Commuting is Harder on Women
Your daily commute got you down? According to a new British study, you’re not alone.
The study, published in the Journal of Health Economics, found that women’s psychological health is negatively affected by daily commuting. Men, on the other hand, do not generally feel the same adverse affects of
This is despite the fact that women on average work fewer hours and spend less time on the road than their male counterparts. So what gives? Lead author Jennifer Roberts suggests that this gender-specific mental toll is due to the fact that women generally spend more time on housework, childcare and other household duties than men.
It’s a phenomenon sociologist Arlie Hochschild terms “the Second Shift” — keeping home and caring for children is still primarily women’s work, even though more and more women are joining men in careers outside the home.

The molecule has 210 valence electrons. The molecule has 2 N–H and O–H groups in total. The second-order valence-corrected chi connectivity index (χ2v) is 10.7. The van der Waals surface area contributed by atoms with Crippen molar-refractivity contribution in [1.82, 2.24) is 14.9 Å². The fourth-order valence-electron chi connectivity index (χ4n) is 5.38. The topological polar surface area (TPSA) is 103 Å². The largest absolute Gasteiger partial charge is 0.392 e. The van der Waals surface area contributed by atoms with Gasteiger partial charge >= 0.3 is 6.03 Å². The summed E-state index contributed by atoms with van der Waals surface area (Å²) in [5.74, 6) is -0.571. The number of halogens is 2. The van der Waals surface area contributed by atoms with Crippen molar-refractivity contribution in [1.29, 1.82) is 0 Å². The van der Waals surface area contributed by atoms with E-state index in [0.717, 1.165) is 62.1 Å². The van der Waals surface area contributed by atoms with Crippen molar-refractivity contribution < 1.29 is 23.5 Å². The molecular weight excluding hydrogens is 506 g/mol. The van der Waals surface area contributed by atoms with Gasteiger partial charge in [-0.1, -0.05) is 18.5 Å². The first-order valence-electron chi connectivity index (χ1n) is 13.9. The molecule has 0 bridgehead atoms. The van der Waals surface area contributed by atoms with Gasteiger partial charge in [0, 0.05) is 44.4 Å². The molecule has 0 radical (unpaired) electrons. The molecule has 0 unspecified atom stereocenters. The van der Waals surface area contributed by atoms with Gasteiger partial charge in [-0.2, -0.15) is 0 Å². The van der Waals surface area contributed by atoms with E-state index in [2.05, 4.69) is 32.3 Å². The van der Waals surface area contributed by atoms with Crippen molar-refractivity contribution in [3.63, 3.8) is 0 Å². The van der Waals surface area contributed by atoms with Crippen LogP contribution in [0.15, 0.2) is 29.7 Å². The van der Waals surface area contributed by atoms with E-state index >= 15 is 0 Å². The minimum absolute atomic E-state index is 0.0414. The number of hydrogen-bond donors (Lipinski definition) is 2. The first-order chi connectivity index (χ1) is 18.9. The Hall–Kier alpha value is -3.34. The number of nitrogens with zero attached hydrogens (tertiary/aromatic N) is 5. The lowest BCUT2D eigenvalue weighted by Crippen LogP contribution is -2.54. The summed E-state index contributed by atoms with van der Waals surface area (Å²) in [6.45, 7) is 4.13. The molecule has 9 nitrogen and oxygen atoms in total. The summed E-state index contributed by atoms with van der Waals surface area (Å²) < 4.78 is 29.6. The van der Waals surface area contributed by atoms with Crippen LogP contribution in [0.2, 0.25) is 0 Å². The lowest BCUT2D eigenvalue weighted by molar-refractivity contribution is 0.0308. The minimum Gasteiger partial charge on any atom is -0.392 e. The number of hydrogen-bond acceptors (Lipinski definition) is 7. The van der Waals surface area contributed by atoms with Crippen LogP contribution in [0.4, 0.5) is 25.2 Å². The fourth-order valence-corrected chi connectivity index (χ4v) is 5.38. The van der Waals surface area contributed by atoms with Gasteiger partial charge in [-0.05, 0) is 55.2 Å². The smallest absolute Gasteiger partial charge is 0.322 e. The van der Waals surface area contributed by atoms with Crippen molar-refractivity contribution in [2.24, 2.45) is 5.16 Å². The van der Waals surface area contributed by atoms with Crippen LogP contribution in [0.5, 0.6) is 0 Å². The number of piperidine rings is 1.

Indeed, the duties of the “Second Shift” have an impact on commuting, because women are more likely than men to combine the drive home from the office with household tasks like grocery shopping or picking the kids up from school.
So, what are stressed-out women to do? Unsurprisingly, the study suggests that women may feel a decrease in commute-induced stressed as their status in the workplace improves and men take on a more equal role in household tasks.
So, the next time the kids need to be dropped off at daycare or you’ve run out of toilet paper, ask that special man in your life to do it. Your mental health is at stake!